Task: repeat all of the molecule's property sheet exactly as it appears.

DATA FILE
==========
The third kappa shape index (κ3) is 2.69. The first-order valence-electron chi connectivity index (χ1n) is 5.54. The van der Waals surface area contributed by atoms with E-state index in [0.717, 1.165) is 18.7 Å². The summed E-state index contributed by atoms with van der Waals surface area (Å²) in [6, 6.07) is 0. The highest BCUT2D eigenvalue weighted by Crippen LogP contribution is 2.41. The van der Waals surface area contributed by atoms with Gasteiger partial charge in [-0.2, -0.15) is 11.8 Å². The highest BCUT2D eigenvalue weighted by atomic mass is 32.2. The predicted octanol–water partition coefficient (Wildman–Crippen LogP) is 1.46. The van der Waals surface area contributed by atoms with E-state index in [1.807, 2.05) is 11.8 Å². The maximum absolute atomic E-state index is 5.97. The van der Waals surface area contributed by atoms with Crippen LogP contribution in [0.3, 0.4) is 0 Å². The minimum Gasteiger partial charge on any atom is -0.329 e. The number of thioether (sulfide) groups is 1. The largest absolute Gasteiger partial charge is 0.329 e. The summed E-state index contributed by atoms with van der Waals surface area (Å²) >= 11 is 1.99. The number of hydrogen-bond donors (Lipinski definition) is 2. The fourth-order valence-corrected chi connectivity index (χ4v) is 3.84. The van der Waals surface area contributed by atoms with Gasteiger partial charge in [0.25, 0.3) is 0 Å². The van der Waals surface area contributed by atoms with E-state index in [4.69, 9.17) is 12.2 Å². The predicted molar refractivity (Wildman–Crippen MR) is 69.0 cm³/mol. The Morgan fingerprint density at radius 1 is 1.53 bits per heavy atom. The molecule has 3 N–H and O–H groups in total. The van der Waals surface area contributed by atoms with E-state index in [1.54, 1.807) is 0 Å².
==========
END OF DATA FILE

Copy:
The third kappa shape index (κ3) is 2.69. The first-order valence-electron chi connectivity index (χ1n) is 5.54. The van der Waals surface area contributed by atoms with E-state index in [0.717, 1.165) is 18.7 Å². The summed E-state index contributed by atoms with van der Waals surface area (Å²) in [6, 6.07) is 0. The highest BCUT2D eigenvalue weighted by Crippen LogP contribution is 2.41. The van der Waals surface area contributed by atoms with Gasteiger partial charge in [-0.2, -0.15) is 11.8 Å². The highest BCUT2D eigenvalue weighted by atomic mass is 32.2. The predicted octanol–water partition coefficient (Wildman–Crippen LogP) is 1.46. The van der Waals surface area contributed by atoms with E-state index in [1.807, 2.05) is 11.8 Å². The maximum absolute atomic E-state index is 5.97. The van der Waals surface area contributed by atoms with Crippen LogP contribution in [0.3, 0.4) is 0 Å². The minimum Gasteiger partial charge on any atom is -0.329 e. The number of thioether (sulfide) groups is 1. The largest absolute Gasteiger partial charge is 0.329 e. The summed E-state index contributed by atoms with van der Waals surface area (Å²) >= 11 is 1.99. The number of hydrogen-bond donors (Lipinski definition) is 2. The fourth-order valence-corrected chi connectivity index (χ4v) is 3.84. The van der Waals surface area contributed by atoms with Gasteiger partial charge in [0.25, 0.3) is 0 Å². The van der Waals surface area contributed by atoms with E-state index in [4.69, 9.17) is 12.2 Å². The predicted molar refractivity (Wildman–Crippen MR) is 69.0 cm³/mol. The Morgan fingerprint density at radius 1 is 1.53 bits per heavy atom. The molecule has 3 N–H and O–H groups in total. The van der Waals surface area contributed by atoms with E-state index in [1.54, 1.807) is 0 Å².